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Magdalena Koziol, a former postdoc at Yale University, was the victim of scientific sabotage. Now, she is suing the...
Antiretroviral drugs can protect people from becoming infected by HIV. But so-called pre-exposure prophylaxis, or PrEP...
Two studies show that eating a diet low in protein and high in carbohydrates is linked to a longer, healthier life, and...
Considered an icon of conservation science, researchers at World Wildlife Fund (WWF) headquarters in Washington, D.C.,...
The new atlas, which shows the distribution of important trace metals and other substances, is the first product of...
Early in April, the first of a fleet of environmental monitoring satellites will lift off from Europe's spaceport in...
Since 2000, U.S. government health research agencies have spent almost $1 billion on an effort to churn out thousands...
- 6 March 2014 1:04 pm , Vol. 343 , #6175
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The Top 10 ScienceNOWs of 2008
24 December 2008 (All day)
2008 was a great year for science and for science news. Here are some of our favorite and most popular stories that ran on ScienceNOW this year.
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Researchers have found a frog straight out of a comic book--an X-Men comic book to be exact. Like X-Men's Wolverine, this little guy shoots sharp claws from his hands when threatened, and he may even have the ability to heal quickly, just like the superhero.
Ancient civilizations looking for somewhere to settle purposely chose areas prone to volcanoes and earthquakes, according to this quirky bit of research. Why? One theory is that they were trying to toughen up the next generation.
Not so fast!
Two long-held beliefs at the core of Biology 101 took a hit this year: Elaborate peacock feathers are designed to attract the opposite sex, and chameleons change color to blend in with their environment. Neither, it seems, is true. Females ignore the feathers, and chameleons change colors to stick out--not to hide.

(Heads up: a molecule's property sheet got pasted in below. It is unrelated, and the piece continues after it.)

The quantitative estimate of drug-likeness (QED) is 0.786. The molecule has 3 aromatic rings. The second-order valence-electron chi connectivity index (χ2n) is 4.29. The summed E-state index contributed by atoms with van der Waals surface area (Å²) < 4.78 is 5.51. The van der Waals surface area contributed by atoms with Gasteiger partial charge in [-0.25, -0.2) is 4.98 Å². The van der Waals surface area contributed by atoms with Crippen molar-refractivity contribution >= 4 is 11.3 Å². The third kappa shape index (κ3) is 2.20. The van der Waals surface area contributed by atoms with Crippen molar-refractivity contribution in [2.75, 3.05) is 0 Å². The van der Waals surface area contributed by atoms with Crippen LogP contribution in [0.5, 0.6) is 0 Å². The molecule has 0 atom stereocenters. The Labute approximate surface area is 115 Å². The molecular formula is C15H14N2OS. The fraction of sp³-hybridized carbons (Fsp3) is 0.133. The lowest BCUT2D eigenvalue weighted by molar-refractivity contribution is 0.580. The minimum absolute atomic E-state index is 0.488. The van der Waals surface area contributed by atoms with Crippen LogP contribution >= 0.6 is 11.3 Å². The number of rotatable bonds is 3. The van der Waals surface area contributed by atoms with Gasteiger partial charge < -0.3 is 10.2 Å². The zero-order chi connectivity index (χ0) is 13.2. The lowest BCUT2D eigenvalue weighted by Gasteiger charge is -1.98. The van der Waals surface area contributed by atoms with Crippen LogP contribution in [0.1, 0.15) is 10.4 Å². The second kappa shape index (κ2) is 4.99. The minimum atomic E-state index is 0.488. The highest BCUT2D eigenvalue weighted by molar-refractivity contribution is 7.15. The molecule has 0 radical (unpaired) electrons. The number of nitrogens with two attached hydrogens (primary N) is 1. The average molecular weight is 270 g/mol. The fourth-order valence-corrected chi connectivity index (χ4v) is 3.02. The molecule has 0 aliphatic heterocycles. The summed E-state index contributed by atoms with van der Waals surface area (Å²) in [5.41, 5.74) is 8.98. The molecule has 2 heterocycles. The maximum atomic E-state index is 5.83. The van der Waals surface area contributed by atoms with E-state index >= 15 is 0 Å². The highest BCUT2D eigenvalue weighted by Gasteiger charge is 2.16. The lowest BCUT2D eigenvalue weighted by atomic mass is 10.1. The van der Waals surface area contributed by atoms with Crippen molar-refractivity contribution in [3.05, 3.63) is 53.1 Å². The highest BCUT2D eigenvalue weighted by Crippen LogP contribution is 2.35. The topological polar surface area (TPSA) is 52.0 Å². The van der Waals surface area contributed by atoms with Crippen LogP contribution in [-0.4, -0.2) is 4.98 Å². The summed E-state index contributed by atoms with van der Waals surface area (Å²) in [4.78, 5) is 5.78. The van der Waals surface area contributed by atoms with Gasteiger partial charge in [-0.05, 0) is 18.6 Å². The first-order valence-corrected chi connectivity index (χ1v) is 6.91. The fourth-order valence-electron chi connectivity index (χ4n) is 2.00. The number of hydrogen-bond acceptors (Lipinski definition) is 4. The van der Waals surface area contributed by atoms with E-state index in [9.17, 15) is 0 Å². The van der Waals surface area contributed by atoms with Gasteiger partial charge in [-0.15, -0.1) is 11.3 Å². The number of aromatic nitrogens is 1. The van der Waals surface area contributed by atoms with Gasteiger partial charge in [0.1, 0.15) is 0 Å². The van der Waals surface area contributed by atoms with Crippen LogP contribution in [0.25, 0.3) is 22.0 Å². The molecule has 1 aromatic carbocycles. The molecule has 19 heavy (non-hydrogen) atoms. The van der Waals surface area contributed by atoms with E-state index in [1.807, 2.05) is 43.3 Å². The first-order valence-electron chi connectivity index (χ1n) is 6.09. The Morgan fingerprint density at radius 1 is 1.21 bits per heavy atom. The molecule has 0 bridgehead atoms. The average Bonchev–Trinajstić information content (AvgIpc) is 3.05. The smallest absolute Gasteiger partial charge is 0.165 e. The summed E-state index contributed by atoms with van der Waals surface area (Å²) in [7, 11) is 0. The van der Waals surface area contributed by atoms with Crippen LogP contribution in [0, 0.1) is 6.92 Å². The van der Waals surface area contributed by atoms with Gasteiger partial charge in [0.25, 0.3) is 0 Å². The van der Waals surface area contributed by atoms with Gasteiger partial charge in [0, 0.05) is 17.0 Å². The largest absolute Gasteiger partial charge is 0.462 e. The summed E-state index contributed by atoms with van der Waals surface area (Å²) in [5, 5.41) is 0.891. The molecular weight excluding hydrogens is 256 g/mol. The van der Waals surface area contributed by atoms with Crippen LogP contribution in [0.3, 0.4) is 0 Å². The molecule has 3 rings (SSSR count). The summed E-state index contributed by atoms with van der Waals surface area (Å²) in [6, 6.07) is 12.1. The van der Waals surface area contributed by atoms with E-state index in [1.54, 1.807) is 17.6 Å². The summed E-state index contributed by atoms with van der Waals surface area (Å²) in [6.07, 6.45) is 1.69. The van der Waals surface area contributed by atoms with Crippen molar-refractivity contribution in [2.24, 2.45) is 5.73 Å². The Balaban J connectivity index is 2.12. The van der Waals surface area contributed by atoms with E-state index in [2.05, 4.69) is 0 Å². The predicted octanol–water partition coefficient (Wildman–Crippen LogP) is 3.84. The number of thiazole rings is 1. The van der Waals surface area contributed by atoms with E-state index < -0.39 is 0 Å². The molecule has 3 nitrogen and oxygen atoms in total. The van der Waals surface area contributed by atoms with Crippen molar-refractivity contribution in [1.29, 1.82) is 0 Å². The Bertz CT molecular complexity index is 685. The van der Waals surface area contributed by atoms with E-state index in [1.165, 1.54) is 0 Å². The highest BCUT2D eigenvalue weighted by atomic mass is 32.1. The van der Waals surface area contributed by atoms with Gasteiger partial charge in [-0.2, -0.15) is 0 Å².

If you think you're in charge of the decisions you make, think again. This study suggests that your subconscious decides what you're going to have for breakfast 10 seconds before you "make" the choice.
Researchers report the first example of an animal that commits suicide to protect its comrades--even when there is no immediate danger. Watch a video of a group of Brazilian ants taking one for the team.
Physicists have come closer to confirming the theory that subatomic particles can communicate with each other over vast distances, a property known as entanglement. The study also hints that information can travel at more than 10,000 times the speed of light.
You'll have to read this story to find out. Be sure to watch the cool video.
Hammering a nail into a wall seems like the simplest of tasks, yet tool use is a skill few species can muster. How did our brains make the leap? By treating that hammer as just another body part.
Come on down to the Eighth Annual Sopchoppy Worm Gruntin' Festival! Spend some time with the curious individuals who scrape wooden stakes against the ground to bring earthworms to the surface, and learn why the technique works. The video is not to be missed.
Our most popular story of the year is also our most vacuous--as in empty. Two teams have stored nothing in a puff of gas and then retrieved it a split second later. Why in the heck would they want to do that? All is revealed in the story.